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Posts tagged “teaching in spain

The End of the World and a Thing or Two About Cha(lle)nges

2012- the end of the world.  I think I believe that in part, but as a colleague of mine said recently, “2012 will be the end of the world (as we knooow iiiit) as we personally experience it.  It will be a shift in personal perspective, the end of one stage and the beginning of another.”

Since 2012 started I’ve had the profound feeling that it was going to be a year of change. Well, was I right or was I right:  change has been all around me.  And I’ve witnessed that my life isn’t the only one being affected by this theme- friends and family alike have been bombarded by change (buying houses, moving, moving abroad, getting married, babies, changing jobs, new romances, etc).

A thing or two about changes in my opinion: they’re humbling, surprising, enlightening, exciting, invigorating, challenging at times, easy other times, reflection-inducing, and some of the times will catch you off guard so fast you won’t know what hit you.

So, here is a list of the changes (some of them challenges) that have come my way since 2012 started (most have occurred in the past 2-3 months!):

1) I received my British passport! Tea or scones, anyone? I feel like Jason Bourne with my multiple (well, 2) passports.

2)  JIPAR- mi amor and partner in crime. In order to be with my favorite person on earth, who is from Spain, we’ve had to figure out on which continent we wanted to be.  It was easier this time for me to go there, so…

3) …I applied to and was accepted into a program for Visiting Teachers in Valencia, Spain that was set to start in September.  My acceptance of this position led to…

4) …leaving my wonderful teaching job in NC, packing up my life, JIPAR packing up his life, and me moving to Spain in June to start my Masters program and then start preparing for the move together to Valencia in August. Unfortunately…

5) ..I had to check the “unemployed” box for the first time in my life since after the budget cuts Spain’s government performed mid-July, I found out there would be no job in Valencia because they had decided to cancel the program and reallocate the money for better usage.  Thus JIPAR and I began to scramble to create a Plan B…. (skip to number 10 if you want to find out what we came up with!).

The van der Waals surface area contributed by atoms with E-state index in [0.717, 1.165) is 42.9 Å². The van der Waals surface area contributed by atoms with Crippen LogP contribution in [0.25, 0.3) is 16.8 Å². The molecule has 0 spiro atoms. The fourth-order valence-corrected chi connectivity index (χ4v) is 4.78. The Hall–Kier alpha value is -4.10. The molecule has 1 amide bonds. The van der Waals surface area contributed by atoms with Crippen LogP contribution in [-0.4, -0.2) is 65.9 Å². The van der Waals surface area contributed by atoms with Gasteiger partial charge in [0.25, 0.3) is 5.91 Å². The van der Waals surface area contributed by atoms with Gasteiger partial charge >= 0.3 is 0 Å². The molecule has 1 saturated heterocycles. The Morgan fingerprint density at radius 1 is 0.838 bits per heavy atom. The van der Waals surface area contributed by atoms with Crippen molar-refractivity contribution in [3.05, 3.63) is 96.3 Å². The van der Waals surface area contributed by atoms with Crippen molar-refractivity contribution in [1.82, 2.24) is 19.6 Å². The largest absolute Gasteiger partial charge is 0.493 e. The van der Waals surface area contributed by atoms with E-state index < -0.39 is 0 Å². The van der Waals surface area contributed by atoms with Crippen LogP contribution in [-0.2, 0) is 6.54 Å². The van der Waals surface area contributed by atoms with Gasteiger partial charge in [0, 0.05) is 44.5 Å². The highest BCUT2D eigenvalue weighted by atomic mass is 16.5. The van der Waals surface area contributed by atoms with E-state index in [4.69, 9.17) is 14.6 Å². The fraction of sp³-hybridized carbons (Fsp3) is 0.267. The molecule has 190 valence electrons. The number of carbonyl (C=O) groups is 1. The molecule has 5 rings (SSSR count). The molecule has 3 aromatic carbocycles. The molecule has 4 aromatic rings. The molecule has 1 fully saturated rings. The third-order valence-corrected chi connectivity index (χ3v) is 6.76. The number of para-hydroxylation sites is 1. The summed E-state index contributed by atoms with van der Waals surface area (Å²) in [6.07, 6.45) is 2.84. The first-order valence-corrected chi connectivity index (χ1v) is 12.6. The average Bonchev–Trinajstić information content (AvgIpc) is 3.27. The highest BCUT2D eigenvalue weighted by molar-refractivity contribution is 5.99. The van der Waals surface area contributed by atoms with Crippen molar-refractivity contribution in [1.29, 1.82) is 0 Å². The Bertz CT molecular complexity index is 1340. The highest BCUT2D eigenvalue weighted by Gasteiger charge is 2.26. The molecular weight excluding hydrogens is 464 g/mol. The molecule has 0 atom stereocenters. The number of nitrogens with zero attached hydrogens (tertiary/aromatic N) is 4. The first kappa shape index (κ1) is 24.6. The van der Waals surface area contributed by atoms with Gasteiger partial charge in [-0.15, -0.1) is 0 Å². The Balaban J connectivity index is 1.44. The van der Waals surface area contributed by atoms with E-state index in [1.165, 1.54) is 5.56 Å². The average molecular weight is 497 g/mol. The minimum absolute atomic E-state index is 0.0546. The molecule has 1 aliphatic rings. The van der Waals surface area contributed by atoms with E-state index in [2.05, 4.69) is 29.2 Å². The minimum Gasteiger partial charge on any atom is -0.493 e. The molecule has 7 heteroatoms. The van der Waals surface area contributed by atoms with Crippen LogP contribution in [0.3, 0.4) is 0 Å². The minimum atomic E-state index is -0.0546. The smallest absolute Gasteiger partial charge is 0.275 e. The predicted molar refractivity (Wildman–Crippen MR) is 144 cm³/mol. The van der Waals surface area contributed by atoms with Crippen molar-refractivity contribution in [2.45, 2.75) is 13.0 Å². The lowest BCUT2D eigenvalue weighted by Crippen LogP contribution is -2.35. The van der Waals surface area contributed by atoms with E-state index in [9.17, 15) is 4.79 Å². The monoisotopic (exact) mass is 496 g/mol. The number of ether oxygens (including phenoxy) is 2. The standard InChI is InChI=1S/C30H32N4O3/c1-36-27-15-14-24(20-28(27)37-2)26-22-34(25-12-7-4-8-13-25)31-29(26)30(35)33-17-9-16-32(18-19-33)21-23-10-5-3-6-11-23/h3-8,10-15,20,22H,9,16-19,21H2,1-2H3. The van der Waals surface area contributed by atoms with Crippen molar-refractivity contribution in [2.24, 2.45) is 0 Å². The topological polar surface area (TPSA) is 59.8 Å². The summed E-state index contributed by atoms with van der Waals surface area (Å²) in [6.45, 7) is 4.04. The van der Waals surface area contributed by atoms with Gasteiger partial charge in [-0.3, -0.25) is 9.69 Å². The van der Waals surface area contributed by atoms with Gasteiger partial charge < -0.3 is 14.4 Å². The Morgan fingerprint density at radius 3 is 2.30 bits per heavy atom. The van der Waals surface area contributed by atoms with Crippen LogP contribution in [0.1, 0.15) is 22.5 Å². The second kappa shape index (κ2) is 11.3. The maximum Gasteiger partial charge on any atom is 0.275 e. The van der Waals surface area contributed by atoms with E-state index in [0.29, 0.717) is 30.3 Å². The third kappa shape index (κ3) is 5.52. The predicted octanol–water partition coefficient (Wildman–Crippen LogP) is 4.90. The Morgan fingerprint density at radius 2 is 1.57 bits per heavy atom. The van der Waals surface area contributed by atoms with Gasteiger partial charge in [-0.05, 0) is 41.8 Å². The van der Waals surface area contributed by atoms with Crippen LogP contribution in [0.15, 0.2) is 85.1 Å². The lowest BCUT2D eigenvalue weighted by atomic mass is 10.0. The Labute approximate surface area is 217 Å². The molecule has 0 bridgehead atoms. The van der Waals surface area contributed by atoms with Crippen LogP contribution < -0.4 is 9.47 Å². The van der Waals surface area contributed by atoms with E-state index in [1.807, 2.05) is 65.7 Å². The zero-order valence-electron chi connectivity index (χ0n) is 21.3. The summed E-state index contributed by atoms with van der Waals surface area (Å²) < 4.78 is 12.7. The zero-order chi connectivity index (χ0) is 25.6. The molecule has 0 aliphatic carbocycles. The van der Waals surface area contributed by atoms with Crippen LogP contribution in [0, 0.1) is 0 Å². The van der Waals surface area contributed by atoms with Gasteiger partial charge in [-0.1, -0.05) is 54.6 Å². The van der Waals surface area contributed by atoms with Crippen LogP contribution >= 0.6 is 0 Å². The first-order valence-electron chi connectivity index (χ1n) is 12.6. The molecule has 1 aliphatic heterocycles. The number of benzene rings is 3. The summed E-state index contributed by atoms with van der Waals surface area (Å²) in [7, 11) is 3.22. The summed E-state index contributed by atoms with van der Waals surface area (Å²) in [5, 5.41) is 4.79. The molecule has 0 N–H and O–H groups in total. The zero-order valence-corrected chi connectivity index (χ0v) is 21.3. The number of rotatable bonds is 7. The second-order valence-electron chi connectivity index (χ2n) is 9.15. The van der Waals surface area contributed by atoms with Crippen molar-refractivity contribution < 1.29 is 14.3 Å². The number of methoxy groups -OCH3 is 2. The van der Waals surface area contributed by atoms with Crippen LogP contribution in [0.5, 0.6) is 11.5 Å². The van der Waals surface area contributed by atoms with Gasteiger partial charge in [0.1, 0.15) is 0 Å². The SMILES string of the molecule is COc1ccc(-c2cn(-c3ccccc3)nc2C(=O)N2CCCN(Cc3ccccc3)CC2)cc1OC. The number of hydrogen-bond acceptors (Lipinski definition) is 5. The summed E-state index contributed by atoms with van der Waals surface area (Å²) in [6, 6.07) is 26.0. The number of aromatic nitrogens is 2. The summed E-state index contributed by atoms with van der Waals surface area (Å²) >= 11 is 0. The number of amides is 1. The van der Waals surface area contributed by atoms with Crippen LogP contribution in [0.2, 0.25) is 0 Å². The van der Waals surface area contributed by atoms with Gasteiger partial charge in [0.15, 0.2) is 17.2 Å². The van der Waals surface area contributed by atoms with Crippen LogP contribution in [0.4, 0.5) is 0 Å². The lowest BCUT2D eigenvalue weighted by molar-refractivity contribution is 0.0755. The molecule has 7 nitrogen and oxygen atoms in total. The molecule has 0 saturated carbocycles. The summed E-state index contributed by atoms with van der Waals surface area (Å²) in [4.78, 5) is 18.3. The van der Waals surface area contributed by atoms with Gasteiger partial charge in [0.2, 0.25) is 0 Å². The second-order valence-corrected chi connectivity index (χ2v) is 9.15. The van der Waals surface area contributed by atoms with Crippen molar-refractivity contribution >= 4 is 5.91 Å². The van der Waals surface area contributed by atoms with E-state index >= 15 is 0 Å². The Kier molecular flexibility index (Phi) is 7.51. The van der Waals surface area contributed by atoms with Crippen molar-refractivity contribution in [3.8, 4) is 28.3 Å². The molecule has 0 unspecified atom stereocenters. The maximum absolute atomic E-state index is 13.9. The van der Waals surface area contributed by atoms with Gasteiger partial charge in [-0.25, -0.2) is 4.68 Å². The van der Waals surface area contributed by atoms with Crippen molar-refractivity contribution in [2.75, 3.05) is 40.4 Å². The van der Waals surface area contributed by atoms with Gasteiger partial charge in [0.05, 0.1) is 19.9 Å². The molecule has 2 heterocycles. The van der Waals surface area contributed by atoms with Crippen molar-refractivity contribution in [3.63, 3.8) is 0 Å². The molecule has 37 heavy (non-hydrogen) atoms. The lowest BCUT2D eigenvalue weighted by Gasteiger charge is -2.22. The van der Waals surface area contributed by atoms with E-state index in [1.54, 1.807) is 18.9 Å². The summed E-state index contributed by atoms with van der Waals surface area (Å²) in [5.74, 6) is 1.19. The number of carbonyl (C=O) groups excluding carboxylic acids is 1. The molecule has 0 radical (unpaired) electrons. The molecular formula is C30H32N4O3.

6) Finished my coursework for my Masters in Granada… WOOHOO!

7) New look: I cut off ALL of my hair (and left it in Sevilla).

8) Am soon going to be a sister-in-law!!!  Congratulations to my lovely sister and her fiancé!

9) My car just turned 200,000 miles. 🙂

10) And the last change… drumroll pleeeease: JIPAR and I are moving to Nicaragua in November to work at Buena Vista Surf Club, a little eco-hotel in San Juan del Sur. We’ll be there until May cooking and helping manage the place and will try our hand at teaching surf lessons (JIPAR) and leading yoga classes (me).

SHEW! It’s been a CRAZY summer trying to figure out a next step for our lives, but I know in my heart and my bones that whatever is next and this next phase of life is going to be as beautiful (and even moreso!) as all of the plans we had made and were changed.  Just as my sister said: I’m so lucky to have been given a situation of despair and desperation (suddenly unemployed in a foreign country with no immediate family around and no plan B or even C) to one with multiple choices. The universe is always at work 🙂

“And the day came when the risk to remain tight in a bud was more painful than the risk it took to blossom.” Anais Nin

Here’s to risks, letting go, changing, and blossoming!


Mala educación

Ok, the title to this blog actually has nothing to do with the intense Pedro Almodovar film of the same name. Nothing as melodramatic. I wanted to put down some favorite moments experienced in the classroom this year. Have fun!